Uninsured on the Rise

doc_patientThe number of people who do not have health insurance is rising. A new Gallup poll shows the uninsured rate is up 1.4 percent since the end of 2016. In real numbers….that increase translates to about 3.5 million Americans.

From TheHill.com:

The hike in the uninsured rate…..comes as the GOP Congress has sought to repeal the law and as President Trump has threatened to allow its implosion.

Trump last week said he would end federal payments to insurers meant to help people afford ObamaCare, and his administration has cut funds that would sign people for the health exchanges.

Democrats have been attacking Trump for “sabotage” of the law, highlighting the 90 percent cut to the advertising and outreach budget.

According to U.S. News & World Report, “Those hardest hit by the increase, according to the survey, are Hispanics, the middle-aged and low-income workers — and unless Washington takes action things are likely to get worse. Without Congress and President Donald Trump taking steps to stabilize the insurance markets, the number of uninsured Americans likely will continue to rise,” the survey states.

CNBC.com added:

Despite Gallup’s warnings about likely future increases in the insured rates, it is not clear that (President) Trump or Congress will act to avert that from happening.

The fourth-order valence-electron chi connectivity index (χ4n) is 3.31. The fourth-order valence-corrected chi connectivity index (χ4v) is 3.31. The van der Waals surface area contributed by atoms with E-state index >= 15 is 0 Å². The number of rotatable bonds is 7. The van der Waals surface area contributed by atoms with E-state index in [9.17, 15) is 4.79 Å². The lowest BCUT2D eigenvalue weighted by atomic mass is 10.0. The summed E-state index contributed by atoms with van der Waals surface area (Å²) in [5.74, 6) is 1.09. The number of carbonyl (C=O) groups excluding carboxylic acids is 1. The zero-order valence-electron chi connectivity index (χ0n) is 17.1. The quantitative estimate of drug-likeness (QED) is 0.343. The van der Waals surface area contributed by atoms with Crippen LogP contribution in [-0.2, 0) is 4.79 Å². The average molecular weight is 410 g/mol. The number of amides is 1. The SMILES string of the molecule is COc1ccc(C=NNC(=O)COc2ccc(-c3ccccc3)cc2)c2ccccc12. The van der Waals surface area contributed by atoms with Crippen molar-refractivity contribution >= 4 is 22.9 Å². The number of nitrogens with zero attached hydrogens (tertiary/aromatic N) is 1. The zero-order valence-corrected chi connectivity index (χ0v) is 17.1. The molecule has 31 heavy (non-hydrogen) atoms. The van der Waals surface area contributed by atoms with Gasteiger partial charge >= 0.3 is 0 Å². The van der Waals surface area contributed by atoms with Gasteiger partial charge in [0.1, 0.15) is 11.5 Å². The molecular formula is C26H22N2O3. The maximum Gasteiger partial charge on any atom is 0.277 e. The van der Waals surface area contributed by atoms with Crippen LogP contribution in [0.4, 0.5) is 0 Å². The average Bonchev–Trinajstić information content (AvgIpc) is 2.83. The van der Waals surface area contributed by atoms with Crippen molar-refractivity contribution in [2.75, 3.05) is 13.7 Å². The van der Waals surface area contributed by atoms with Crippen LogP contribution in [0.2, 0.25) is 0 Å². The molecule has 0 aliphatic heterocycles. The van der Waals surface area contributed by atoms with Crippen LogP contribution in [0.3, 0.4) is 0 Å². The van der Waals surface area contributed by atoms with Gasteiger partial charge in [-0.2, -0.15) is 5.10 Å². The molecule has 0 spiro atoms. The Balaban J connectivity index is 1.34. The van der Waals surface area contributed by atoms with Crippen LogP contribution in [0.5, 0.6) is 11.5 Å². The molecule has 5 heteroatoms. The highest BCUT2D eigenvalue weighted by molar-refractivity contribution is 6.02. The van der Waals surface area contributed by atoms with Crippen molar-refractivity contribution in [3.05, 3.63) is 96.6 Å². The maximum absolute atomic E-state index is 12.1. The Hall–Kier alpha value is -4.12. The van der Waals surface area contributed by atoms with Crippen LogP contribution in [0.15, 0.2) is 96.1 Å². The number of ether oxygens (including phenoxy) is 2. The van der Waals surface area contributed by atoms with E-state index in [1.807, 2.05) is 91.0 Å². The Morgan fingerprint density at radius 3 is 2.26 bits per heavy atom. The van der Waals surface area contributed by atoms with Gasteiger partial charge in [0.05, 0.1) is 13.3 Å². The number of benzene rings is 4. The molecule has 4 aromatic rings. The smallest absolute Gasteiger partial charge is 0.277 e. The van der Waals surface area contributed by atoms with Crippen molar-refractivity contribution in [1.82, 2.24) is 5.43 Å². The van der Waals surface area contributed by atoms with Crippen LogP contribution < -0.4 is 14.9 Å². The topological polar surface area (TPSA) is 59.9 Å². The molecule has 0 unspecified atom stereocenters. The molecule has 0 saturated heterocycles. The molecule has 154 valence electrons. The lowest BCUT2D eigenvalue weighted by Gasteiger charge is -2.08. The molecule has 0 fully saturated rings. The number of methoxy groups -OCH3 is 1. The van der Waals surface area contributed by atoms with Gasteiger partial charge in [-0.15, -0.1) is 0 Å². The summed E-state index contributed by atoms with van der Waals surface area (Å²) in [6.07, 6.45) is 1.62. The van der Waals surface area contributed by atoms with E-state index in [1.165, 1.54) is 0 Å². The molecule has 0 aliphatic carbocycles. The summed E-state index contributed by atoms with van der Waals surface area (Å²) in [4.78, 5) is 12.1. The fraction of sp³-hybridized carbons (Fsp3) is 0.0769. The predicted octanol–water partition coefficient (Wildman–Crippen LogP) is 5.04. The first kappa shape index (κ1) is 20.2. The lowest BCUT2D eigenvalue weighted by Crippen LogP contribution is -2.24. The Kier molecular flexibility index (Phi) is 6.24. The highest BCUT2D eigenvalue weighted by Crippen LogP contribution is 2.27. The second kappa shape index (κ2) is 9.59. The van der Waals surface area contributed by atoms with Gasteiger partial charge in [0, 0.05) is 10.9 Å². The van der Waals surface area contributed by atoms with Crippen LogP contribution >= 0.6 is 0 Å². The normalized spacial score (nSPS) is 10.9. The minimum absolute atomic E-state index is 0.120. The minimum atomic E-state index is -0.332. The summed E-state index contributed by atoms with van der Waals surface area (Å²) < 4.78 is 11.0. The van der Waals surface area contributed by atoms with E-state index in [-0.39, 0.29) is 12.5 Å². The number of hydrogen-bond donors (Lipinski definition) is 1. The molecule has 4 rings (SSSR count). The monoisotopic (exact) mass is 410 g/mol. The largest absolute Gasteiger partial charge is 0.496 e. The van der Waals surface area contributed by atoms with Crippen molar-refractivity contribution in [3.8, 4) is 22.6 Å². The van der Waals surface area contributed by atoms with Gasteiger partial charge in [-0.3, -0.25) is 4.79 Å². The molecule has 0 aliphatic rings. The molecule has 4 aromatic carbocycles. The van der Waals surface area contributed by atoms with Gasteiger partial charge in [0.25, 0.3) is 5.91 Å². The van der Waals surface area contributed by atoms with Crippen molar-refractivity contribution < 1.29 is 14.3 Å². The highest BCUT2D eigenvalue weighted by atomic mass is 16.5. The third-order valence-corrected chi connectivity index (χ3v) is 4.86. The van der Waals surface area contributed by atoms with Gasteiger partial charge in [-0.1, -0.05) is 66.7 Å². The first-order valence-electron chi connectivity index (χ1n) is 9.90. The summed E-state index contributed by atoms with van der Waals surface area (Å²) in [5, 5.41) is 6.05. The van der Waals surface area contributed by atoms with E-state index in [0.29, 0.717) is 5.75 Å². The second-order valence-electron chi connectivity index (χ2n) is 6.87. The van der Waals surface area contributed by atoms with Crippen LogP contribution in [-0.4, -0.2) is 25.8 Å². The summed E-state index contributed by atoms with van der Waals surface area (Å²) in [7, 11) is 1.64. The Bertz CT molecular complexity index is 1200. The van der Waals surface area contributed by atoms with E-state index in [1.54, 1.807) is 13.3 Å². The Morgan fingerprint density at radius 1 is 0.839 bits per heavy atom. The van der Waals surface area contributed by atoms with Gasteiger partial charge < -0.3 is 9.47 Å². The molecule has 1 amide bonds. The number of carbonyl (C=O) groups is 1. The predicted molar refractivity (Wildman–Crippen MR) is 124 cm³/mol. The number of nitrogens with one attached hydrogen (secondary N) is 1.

Trump last week cut off key federal payments to insurers, which will trigger higher Obamacare premiums. The president also signed an executive order that could further undercut Obamacare markets.

However, a bipartisan bill introduced in the Senate this week is seeking to shore up the Obamacare markets, at least in the short term.

However, the future of that bipartisan health deal, authored by Sens. Lamar Alexander (R-Tenn.) and Patty Murray (D-Wash.), is unclear at this point. The Washington Post wrote, “President Trump became the subject of an unusual public lobbying campaign over the fate of the Affordable Care Act on Wednesday as Senate Democrats and a key Republican sought to salvage a bipartisan health deal while conservatives pressured the president to disavow the agreement. In a morning tweet, Trump appeared to distance himself from the compromise, which would authorize payments to insurers that help offset millions of lower-income Americans’ health costs in exchange for granting states greater flexibility to regulate coverage. But the president later told reporters that he was not closing the door on a deal altogether.”

Alexander and Murray have been working on this bipartisan plan for several months. Talks began after the Senate failed to pass legislation to repeal and replace the Affordable Care Act back in July.

We’d love to hear what you think about the rising number of uninsured and the proposed legislation to help stabilize the health plan markets. Let us know if you believe it should be embraced or avoided and why. Generating meaningful dialogue around the health stories making headlines is another way we are working toward out long-term goal of one day making Arizona the Healthiest State in the Nation!

 

 

 

 

 

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